So, it’s that confidence and that’s what keeps me going. It’s like I’m not getting any younger. Duh, obvi. But again, as a baby boomer, I’ll be 57 this year, I’m like, “I got to keep going. I got to be able to do whatever I’m going to do.” I was out weeding my yard this morning. So, that’s the single. That wasn’t just one but it’s the single, if I had to summarize, it would be being physically active as someone who’s almost 60 and being able to do things with ease. Just live my life, going to the grocery store, getting in and out of the car, getting out of bed, like I said.
Shelli Varela: Well, it’s got to be so helpful for your people to have a cheerleader who has successfully done the thing. And I always say, you don’t really want to learn how to run a marathon by reading a book. You want to talk to somebody who has run a marathon and can tell you about hitting the wall. Like you said, there’s going to be times when this is crappy and hard and when you expect that, it’s like, “Oh, I remember Lauryn said this was going to happen, so I’m on the right path still.” And even simple things like they don’t know what they don’t know. They don’t know that they’re tired right now because they’re used to being tired until they get to the other side of that. So, it’s probably very helpful for them to have somebody like you who has been through the journey and knows all of the nuances. I wanted to switch just for a second to talk about creating a membership side. I know you were talking about when you were in school and the stress level and just like, head down, hammer down, and here we go. What has life been like now that you have this membership? And not only do you get to share this incredible gift that you have learned with the people who are now able to take advantage of it but how is having a membership site as opposed to the kind of stressful life you had or a corporate job or whatever that looked like with the freedom that you get having a membership to run?
Lauryn Bryght: Oh, it’s brought me so much joy. It’s so wonderful to be able to do something that I love and help people get the joy that I have. When I was growing up, I didn’t mention this. What I did mention is as an adult, I was eating out a lot. Growing up, we ate out a lot. And certainly, on Sundays going to brunch was a big thing. And so, I used to want to start a restaurant. That was going to be my thing. I’m like I want to open a restaurant. I was going to name it after my grandmother and just all the things. And so, then I was like, “Oh, there’s a lot of work to run a restaurant.” So, I did a bakery. I had like a side hustle bakery for a while and that was great. And now in my membership, I get to teach people how to cook. So, I just love how we do live cooking like we do live meal planning. We do live cooking classes. And so, it’s like having a restaurant. I mean, it’s still that kind of Sunday dinner, everybody get together, get in the kitchen, and cook a meal, except we cook the meals for the week. And how that love of cooking that I have and wanting to serve people in that way has come, I don’t want to say full circle, but certainly has taken to some different turns but I still get to do that. And I’m like, “Wow. This is so cool.”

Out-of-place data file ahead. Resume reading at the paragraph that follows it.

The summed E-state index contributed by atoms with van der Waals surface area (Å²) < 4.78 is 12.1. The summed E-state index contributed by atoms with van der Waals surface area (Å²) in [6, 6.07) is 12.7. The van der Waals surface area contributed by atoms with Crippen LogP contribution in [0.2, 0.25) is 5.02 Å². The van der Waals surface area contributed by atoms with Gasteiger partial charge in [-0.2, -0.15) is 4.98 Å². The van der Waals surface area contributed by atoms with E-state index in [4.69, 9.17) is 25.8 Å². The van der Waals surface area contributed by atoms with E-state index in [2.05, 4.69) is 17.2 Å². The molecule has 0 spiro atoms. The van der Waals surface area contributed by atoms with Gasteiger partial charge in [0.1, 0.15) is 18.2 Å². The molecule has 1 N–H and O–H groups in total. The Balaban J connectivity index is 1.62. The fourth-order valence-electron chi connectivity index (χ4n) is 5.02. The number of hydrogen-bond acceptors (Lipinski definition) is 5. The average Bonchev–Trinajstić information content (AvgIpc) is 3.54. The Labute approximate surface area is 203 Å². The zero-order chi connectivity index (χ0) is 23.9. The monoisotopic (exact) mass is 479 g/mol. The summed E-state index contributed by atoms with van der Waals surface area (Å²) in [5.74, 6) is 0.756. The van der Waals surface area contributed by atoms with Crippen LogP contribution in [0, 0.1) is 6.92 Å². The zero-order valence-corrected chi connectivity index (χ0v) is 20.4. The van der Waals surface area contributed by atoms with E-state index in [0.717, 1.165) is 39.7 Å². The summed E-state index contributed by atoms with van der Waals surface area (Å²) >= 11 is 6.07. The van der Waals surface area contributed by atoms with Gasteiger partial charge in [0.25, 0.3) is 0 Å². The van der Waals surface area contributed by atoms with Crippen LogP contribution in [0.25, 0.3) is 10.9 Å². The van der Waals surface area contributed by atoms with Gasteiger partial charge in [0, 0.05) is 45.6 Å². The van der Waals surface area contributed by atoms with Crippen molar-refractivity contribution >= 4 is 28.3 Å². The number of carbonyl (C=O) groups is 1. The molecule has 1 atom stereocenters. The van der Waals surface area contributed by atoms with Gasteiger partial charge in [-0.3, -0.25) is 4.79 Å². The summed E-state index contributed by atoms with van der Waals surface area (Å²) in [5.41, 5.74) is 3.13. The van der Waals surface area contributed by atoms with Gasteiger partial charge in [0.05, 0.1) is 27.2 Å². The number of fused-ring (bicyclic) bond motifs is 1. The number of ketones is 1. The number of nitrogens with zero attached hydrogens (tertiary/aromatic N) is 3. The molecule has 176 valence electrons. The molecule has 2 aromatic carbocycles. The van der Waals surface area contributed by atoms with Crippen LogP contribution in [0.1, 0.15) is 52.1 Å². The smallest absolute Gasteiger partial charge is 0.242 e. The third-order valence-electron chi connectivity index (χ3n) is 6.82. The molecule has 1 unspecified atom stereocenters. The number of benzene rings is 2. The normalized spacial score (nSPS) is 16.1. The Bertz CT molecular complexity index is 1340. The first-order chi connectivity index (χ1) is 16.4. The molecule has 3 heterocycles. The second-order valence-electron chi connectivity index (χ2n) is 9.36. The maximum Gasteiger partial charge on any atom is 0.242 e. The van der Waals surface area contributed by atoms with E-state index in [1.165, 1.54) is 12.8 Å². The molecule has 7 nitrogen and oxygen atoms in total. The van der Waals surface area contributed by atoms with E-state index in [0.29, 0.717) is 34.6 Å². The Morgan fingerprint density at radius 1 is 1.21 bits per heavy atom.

Shelli Varela: There’s a gift in that I want to give to everybody and if they didn’t pick it up, I’m going to pluck it out and serve it up to everybody. And that is, “Pay attention to what you love without an agenda.” So, for you, if you trace the route all the way back, you have had these experience, you’ve experienced stress, you’ve experienced weight gain, and what that cost you, and weight loss from what you benefited from. You also paid attention to the fact that you love cooking, you love food, you love restaurants, and you’re literally doing something now that encompasses all of those. And if somebody had told you that at the very beginning, but the very beginning of your journey, you probably would have said, “What?” You can make money and have a thriving business just curating all of the things that you love and are passionate about, and the answer is absolutely, yes. So, thank you for that incredible example. What is the best piece of feedback you have received from one of your community members?